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“ Whene'er he spoke amidst the train,

How would my heart attend !
And still 4 delighted e'en to pain,

How sigh for such a friend !

“ And when a little rest I sought,

In sleep's refreshing arms,
How have I mended what he taught,

And lent him fancied charms!

1 Var.—the mercenary, &c.
2 Var.–With glitt'ring proffers, &c.

3 This stanza was added by Bishop Percy, and first printed in his edition of the Works, 1801. Percy states that he had the MS. from Mr. Richard Archdal, an Irish M.P., to whom it had been given by Goldsmith.—ED.

4 Most of the editions misprint this " And till,” &c. Here we have from Goldsmith's own 'Poems for Young Ladies' (1770), “ And still." -ED.


“ Yet still (and woe betide the hour!)

I spurn’d him from my side,
And still with ill-dissembled power,

Repaid his love with pride.

“ Till, quite dejected with my scorn,

He left me to deplore;
And sought a solitude forlorn,

And ne'er was heard of more.

“ Then since he perish'd by my fault,

This pilgrimage I pay;
I'll seek the solitude he sought,

And stretch me where he lay.

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For now no longer could he hide,

What first to hide he strove;
His looks resume their youthful pride,

And flush with honest love.

i Var.—and hapless be the hour. $

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“ No, never, from this hour to part,

Our love shall still be new;
And the last sigh that rends thy heart

Shall break thy Edwin's too.


“Here amidst sylvan bow'rs 2 we'll rove,

From lawn to woodland stray;
Blest as the songsters of the grove,

And innocent as they.

To all that want, and all that wail,

Our pity shall be given,
And when this life of love shall fail,

We'll love again · in heav'n.” 4

· Var.—My thou—my all that's mine ? [Some mistake here probably. -Ed.] 2 Var.—Here amidst streams and bow’rs, &c. 3 Var.- We'll love it o'er in heav'n.

4 In 1798 the “Monthly Review' gave place to the charge that Goldsmith had taken his ballad from a French poem called 'Raimond et Angeline'; and the very same charge was repeated in 1812 through the European Magazine'. Upon both occasions, however, our poet's fame was very effectually vindicated by its being shown that 'Raimond et Angeline’ bore date 1792-eighteen years later than the poet's death —and was really a translation from Goldsmith's own work done by a M. Leonard. -ED.



[First published in May, 1770. Percy is wrong in dating it 1769. Seven editions were printed in the author's lifetime, the sixth appearing within a year of the first publication. The principal author's emnendations occur in the third and fourth editions. -Ed.]



DEAR SIR, I can have no expectations, in an address of this kind, either to add to your reputation, or to establish my own. You can gain nothing from my admiration, as I am ignorant of that art in which you are said to excel; and I may lose much by the severity of your judgment, as few have a juster taste in poetry than you. Setting interest, therefore, aside, to which I never paid much attention, I must be indulged at present in following my affections. The only dedication I ever made was to my brother, because I loved him better than most other men. He is since dead. Permit me to inscribe this Poem to you.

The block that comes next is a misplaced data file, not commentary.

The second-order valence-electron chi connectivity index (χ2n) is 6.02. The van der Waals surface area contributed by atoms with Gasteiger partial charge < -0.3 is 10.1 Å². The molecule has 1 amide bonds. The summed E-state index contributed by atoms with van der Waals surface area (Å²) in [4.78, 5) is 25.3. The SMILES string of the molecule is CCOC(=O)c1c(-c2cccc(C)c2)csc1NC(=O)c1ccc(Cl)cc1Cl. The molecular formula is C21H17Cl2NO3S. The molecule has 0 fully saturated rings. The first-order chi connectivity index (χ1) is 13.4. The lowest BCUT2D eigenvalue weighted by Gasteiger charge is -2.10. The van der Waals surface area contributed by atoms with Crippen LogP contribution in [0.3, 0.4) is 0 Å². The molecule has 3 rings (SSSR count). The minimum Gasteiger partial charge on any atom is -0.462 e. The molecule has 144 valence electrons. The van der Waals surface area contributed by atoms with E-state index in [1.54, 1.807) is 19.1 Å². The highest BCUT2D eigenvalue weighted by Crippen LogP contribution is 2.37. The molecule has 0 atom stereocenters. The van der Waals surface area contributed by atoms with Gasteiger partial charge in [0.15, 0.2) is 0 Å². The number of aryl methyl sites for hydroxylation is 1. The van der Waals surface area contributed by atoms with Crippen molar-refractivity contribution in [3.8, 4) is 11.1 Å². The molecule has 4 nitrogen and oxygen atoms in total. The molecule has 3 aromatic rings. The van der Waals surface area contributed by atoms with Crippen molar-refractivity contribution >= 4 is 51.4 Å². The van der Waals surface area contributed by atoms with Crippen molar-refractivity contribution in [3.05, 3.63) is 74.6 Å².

How far you may be pleased with the versification and mere mechanical parts of this attempt, I don't pretend to enquire; but I know you will object, (and indeed several of our best and wisest friends concur in the opinion, that the depopulation it deplores is no where to be seen, and the disorders it laments are only to be found in the poet's own imagination. To this I can scarce make any other answer, than that I sincerely believe what I have written; that I have taken all possible pains, in my coun. try excursions, for these four or five years past, to be certain of what I allege ; and that all my views and enquiries have led me to believe those miseries real, which I here attempt to display. But this is not the place to enter into an enquiry whether the country be depopulating or not: the discussion would take up much room, and I should prove myself, at best, an indifferent politician, to tire the reader with a long preface, when I want his unfatigued attention to a long poem.

In regretting the depopulation of the country, I inveigh against the encrease of our luxuries; and here also I expect the shout of modern politicians against me. For twenty or thirty years past, it has been the fashion to consider luxury as one of the greatest national advantages; and all the wisdom of antiquity in that particular as erroneous. Still, however, I must remain a professed ancient on that head, and continue to think those luxuries prejudicial to states by which so many vices are introduced, and so many kingdoms have been undone. Indeed, so much has been poured out of late on the other side of the question, that, merely for the sake of novelty and variety, one would sometimes wish to be in the right. I am, dear sir, your sincere friend, and ardent admirer,


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